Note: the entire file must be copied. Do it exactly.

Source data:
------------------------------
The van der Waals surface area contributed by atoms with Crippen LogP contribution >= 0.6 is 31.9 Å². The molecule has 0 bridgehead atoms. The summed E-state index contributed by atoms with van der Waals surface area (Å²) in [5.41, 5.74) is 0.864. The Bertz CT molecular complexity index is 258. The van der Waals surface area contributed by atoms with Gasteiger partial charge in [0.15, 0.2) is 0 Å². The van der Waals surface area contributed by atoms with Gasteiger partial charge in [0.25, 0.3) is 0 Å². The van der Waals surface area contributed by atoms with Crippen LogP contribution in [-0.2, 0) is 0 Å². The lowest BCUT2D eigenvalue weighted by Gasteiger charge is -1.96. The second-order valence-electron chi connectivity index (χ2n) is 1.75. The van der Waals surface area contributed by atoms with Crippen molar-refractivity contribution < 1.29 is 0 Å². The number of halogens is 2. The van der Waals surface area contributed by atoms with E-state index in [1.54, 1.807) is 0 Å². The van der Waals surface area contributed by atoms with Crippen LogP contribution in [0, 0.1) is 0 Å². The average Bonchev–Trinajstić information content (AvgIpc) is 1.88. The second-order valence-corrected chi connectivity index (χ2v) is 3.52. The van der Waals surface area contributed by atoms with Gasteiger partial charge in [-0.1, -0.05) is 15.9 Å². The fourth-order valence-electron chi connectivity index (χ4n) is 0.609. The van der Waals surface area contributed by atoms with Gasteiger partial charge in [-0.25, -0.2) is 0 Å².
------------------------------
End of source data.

The van der Waals surface area contributed by atoms with Crippen LogP contribution >= 0.6 is 31.9 Å². The molecule has 0 bridgehead atoms. The summed E-state index contributed by atoms with van der Waals surface area (Å²) in [5.41, 5.74) is 0.864. The Bertz CT molecular complexity index is 258. The van der Waals surface area contributed by atoms with Gasteiger partial charge in [0.15, 0.2) is 0 Å². The van der Waals surface area contributed by atoms with Gasteiger partial charge in [0.25, 0.3) is 0 Å². The van der Waals surface area contributed by atoms with Crippen LogP contribution in [-0.2, 0) is 0 Å². The lowest BCUT2D eigenvalue weighted by Gasteiger charge is -1.96. The second-order valence-electron chi connectivity index (χ2n) is 1.75. The van der Waals surface area contributed by atoms with Crippen molar-refractivity contribution < 1.29 is 0 Å². The number of halogens is 2. The van der Waals surface area contributed by atoms with E-state index in [1.54, 1.807) is 0 Å². The van der Waals surface area contributed by atoms with Crippen LogP contribution in [0, 0.1) is 0 Å². The average Bonchev–Trinajstić information content (AvgIpc) is 1.88. The second-order valence-corrected chi connectivity index (χ2v) is 3.52. The van der Waals surface area contributed by atoms with Gasteiger partial charge in [-0.1, -0.05) is 15.9 Å². The fourth-order valence-electron chi connectivity index (χ4n) is 0.609. The van der Waals surface area contributed by atoms with Gasteiger partial charge in [-0.25, -0.2) is 0 Å².